Certain Panamanian Golden Frogs Survive Exposure To Chytrid
March 19, 2015
Scientists at the Smithsonian Conservation Biology Institute who set out to determine if an anti-fungal probiotic treatment could stop the chytridiomycosis fungus from attacking Panamanian golden frogs (Atelopus zeteki) found that 25 percent of the frogs in the study had a pre-existing skin microbe that kept the fungus from killing them while other frogs in the study did not and died. The anti-fungal probiotic treatment, however was unsuccessful in keeping the chytrid fungus from killing the frogs as it wasn’t able to take a hold on the frog’s skin.
Scientists found that 25 percent of the golden frog's in their study had a built-in microbe that was resistant to the chytrid fungus.
“Anything that can help us predict resistance to this disease is very useful because the ultimate goal of this research is to establish healthy populations of golden frogs in their native habitat,” said Matthew Becker, a fellow at SCBI. Becker was the lead scientist on the experiment. “I think identifying alternative probiotic treatment methods that optimize dosages and exposure times will be key for moving forward with the use of probiotics to mitigate chytridiomycosis.”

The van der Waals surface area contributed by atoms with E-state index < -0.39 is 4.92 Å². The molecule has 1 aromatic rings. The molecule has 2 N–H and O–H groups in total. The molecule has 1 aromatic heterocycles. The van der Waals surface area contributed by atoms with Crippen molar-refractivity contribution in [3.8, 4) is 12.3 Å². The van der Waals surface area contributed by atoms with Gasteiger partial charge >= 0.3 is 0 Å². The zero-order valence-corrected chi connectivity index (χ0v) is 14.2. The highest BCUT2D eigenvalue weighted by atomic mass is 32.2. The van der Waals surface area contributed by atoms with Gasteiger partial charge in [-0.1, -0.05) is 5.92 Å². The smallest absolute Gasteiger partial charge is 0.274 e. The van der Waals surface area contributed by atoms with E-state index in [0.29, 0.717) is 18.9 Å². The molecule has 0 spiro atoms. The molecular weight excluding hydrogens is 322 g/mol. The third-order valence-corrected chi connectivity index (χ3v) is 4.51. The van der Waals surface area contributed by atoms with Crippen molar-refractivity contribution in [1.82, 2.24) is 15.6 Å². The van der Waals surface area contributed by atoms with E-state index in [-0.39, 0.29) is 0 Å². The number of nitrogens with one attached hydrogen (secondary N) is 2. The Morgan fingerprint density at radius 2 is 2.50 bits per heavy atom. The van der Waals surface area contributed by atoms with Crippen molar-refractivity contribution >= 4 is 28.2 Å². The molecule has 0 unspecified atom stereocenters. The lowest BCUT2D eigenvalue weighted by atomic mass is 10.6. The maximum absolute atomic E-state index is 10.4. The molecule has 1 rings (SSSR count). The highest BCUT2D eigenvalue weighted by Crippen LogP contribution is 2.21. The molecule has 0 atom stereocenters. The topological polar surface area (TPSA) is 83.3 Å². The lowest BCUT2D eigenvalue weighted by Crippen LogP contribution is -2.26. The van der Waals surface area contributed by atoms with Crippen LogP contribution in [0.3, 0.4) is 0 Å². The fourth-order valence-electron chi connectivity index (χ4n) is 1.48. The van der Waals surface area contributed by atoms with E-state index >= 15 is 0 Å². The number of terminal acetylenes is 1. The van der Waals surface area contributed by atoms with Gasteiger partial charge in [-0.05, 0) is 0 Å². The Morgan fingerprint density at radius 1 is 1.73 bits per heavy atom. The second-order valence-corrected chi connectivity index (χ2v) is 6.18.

The chytrid fungus has devastated amphibian populations around the world and scientists still don’t have an idea how certain frogs, like some of the Panamanian golden frogs in this study can retain a skin microbe that prevents the fungus from attacking them while other frogs in the study did not. The scientists who conducted this study said the results advanced their knowledge of the disease. The Panamanian golden frog is actually a true toad, and not a frog. It is considered extinct in the wild. There are an estimated 1,000 to 2,000 Panamanian golden frogs in zoos and aquariums in the United States as part of breeding programs in an effort to preserve the species. It is hoped that one day they can be reintroduced back into Panama.
John B. Virata keeps a western hognose snake, a ball python, two corn snakes, a kingsnake, and two leopard geckos. His first snake, a California kingsnake, was purchased at the Pet Place in Westminster, CA for $5. His first pet reptile was a green anole that arrived in a small box via mail order. Follow him on Twitter @johnvirata